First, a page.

Captain's Blog pt. 63: Spock's Brain

On September 20, 1968, Star Trek launched its third season with perhaps the most notorious episode of all TOS:

Both Shatner and Nimoy rip this episode pretty hard in their respective memoirs. It's actually pretty rare you hear anyone say anything nice about it. Which on one hand is understandable. Like more than a few Season 3 episodes, it's a fairly ridiculous concept and is filled with presumably unintentional hilarity.

On the other, it's terrifically entertaining. It might help matters if you're familiar with 1950s sci-fi. Such as:


Even if you haven't, you're probably not the type of person who needs to be told what sort of tropes are common to these sort of things. The pics (and posters) make it clear enough, anyway.

Such things are parodied explicitly in 1987's Amazon Women of the Moon. Which, if you came of age in the era of video stores and late-night-UHF, is a real flashback.

Gene Coon (who wrote this episode but under his pseudonym, Lee Cronin) was certainly familiar with such things, and I can't help but wonder if he was sending up the genre. It makes a lot of sense to read the story that way. Unfortunately, Gene died shortly after leaving the show, so his opinion on what "Spock's Brain" was all about was never recorded. Perhaps it's just a crazy coincidence that it succeeds so well on that level.

Before we continue, here's Phish performing their song of the same name. Not a bad little tune, but I can't for the life of me figure out how any of the lyrics relate to the goings-on on Sigma Draconius VI. (Or VII, as both Sulu and Kirk refer to it erroneously in a couple of spots.)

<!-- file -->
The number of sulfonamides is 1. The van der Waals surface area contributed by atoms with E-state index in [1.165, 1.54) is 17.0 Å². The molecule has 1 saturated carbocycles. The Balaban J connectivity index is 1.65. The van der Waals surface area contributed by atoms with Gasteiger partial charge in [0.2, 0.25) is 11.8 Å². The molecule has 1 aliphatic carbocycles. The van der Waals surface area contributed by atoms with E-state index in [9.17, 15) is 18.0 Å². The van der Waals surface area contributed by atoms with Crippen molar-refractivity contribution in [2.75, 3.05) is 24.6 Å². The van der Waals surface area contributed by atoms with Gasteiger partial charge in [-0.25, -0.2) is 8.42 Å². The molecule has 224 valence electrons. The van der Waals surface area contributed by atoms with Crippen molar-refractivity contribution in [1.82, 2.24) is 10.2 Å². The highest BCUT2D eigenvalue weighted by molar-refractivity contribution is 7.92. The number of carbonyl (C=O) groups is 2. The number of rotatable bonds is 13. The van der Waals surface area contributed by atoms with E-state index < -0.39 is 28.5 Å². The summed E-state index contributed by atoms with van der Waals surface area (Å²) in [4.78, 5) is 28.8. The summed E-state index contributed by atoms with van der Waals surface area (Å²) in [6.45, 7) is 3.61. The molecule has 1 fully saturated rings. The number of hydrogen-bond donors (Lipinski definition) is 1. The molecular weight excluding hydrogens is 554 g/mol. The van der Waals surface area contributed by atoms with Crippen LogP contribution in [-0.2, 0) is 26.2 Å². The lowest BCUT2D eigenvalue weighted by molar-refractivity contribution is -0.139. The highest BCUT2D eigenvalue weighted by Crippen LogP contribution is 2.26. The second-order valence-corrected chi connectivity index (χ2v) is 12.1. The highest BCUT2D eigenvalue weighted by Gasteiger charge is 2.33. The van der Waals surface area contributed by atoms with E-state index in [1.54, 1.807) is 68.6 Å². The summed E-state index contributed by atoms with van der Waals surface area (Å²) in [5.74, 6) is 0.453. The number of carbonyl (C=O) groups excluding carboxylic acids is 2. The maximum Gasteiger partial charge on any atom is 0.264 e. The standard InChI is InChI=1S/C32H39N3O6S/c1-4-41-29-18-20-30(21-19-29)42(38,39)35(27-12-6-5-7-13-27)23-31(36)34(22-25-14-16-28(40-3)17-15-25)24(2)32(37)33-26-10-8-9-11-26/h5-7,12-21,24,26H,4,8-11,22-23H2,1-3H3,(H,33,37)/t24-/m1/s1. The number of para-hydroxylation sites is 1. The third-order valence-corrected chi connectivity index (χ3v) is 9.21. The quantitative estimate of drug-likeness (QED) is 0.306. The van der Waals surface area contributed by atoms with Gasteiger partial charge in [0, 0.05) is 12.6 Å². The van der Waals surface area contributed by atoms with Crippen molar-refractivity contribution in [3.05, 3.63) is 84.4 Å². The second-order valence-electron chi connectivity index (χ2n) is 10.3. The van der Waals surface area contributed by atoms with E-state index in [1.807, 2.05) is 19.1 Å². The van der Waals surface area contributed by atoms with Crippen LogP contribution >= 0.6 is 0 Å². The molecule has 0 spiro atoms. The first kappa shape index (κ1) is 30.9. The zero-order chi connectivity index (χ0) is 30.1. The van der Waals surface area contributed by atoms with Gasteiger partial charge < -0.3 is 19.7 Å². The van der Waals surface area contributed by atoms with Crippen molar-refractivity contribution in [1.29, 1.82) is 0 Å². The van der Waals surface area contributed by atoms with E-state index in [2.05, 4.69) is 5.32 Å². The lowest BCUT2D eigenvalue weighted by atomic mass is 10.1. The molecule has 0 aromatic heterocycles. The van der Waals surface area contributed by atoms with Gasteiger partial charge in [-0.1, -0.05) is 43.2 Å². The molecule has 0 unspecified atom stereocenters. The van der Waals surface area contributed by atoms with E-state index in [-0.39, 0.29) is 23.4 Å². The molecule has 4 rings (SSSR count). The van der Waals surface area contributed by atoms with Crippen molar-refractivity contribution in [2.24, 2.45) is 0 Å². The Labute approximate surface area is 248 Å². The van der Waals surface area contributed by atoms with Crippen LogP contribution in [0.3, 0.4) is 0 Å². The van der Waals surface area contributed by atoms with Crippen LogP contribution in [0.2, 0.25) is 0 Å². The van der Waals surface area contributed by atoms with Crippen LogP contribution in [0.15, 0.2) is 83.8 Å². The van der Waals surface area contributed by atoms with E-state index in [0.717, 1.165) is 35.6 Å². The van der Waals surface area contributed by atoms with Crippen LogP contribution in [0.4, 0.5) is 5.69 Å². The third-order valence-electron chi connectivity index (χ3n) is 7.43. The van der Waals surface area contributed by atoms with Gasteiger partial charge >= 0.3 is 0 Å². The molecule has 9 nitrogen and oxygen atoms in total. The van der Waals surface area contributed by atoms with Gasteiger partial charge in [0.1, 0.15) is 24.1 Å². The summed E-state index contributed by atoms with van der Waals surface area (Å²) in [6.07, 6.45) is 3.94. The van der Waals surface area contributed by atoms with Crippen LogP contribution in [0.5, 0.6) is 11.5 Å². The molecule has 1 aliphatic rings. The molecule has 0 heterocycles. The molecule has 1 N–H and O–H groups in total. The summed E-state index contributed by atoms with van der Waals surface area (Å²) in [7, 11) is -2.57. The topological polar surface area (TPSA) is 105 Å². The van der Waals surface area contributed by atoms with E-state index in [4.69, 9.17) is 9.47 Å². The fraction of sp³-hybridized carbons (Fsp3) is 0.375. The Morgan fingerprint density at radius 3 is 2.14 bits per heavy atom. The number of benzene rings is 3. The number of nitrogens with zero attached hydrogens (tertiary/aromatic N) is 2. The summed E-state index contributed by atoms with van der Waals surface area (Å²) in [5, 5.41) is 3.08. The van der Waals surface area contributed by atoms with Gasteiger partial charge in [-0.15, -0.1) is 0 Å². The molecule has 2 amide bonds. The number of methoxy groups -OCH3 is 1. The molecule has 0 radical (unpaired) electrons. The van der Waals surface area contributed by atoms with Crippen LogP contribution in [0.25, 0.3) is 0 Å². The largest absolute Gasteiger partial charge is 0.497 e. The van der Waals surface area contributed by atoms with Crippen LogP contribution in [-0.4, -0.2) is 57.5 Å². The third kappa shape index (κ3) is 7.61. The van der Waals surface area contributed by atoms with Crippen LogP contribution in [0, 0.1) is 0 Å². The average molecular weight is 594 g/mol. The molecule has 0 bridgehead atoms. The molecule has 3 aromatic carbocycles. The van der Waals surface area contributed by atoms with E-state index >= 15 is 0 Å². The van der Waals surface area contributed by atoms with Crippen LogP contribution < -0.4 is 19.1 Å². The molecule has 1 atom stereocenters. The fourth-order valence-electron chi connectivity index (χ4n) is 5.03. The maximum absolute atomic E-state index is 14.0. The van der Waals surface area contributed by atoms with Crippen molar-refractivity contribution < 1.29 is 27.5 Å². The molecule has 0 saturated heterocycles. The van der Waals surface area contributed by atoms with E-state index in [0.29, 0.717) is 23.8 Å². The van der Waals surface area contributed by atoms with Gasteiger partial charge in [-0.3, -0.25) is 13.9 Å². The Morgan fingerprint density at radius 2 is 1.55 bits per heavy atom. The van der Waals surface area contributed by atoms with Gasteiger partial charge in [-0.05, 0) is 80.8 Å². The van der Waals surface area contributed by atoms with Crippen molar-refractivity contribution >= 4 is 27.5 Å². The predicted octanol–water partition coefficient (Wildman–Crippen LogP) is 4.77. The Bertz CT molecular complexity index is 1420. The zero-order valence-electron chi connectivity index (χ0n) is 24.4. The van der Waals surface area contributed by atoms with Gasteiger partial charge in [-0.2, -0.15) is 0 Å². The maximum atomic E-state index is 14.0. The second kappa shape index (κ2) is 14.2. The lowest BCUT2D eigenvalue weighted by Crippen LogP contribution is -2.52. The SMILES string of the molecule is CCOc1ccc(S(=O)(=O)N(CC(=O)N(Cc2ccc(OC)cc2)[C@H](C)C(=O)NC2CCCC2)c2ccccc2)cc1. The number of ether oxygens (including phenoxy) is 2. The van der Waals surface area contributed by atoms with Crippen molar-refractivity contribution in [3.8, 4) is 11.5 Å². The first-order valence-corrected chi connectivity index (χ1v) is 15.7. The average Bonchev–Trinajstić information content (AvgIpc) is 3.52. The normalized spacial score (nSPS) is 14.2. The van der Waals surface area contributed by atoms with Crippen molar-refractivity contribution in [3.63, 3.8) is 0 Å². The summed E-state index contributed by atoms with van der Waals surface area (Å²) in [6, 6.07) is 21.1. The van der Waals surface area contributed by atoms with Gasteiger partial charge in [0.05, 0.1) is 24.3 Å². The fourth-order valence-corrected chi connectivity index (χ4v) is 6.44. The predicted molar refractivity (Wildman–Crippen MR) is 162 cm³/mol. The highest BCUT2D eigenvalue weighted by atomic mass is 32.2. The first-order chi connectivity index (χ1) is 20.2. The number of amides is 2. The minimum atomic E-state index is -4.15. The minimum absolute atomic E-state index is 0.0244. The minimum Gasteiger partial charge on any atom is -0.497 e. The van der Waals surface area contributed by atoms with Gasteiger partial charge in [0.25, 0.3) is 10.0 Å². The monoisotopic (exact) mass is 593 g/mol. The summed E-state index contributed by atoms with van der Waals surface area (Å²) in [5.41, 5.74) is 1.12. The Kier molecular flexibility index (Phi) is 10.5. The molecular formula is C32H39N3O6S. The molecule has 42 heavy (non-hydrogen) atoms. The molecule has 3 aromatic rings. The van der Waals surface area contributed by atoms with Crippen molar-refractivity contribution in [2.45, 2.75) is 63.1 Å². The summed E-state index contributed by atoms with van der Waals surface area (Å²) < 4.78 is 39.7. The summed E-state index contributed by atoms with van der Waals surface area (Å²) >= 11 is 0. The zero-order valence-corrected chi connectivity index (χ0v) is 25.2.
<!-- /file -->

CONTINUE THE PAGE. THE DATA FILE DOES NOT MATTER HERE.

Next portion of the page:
Whenever I have such a question and the internet can't answer it, I ask my buddy (aka "Rhode Island's awesomest mediocre musician") Kevin. He's a little like the rock trivia A-Team in that respect. Here's what he told me:

"Its debut was 5/16/95 in Lowell, along with MANY other debuts. An epic one set show.

The audience voted on the title, it was multiple choice. I don't know what's going on with the words too much! Sorry I can't help with that part. I don't detect a whole lotta Star Trek in there myself."

Script / Story: (4.5 / 7 of 10/10) Despite such brilliantly memorable lines as "Brain and Brain! What is Brain?" or "You are not Morg. You are not Ey-Morg." or the "This gentleman is keeping us from our property" exchange between Kirk, Bones, and Scotty, I can't really say the script is particularly good. It does a decent job staying one step ahead of a ridiculous premise is about the best I can say about it.

As for the theme, if it's a parody of "The Planet of Strange Women!" sort of stuff, then it's pretty wild. It's hard to see how it couldn't be, to be honest, but I've certainly never heard anyone involved in its production ever corroborate that. So perhaps it's one of my whimsical interpretations.

Which raises the in-my-mind unlikelier scenario, that this was meant sincerely. No tongue in cheek, no parody, just hey, Spock's brain, it is what it is. Who knows. If that's the case, then you can certainly learn more from watching this episode about what feminists were reacting against in the 60s and 70s than from a daily Jezebel-dot-com habit. But I'll leave that up to you.

A mysterious woman appears on the Enterprise and renders everyone unconscious.
Her planet long ago divided into females (EyMorg) living in comfort, below, with the males (Morg) on the surface, as servants/ breeders/ workmen. The standard Morlocks/ Eloi arrangement.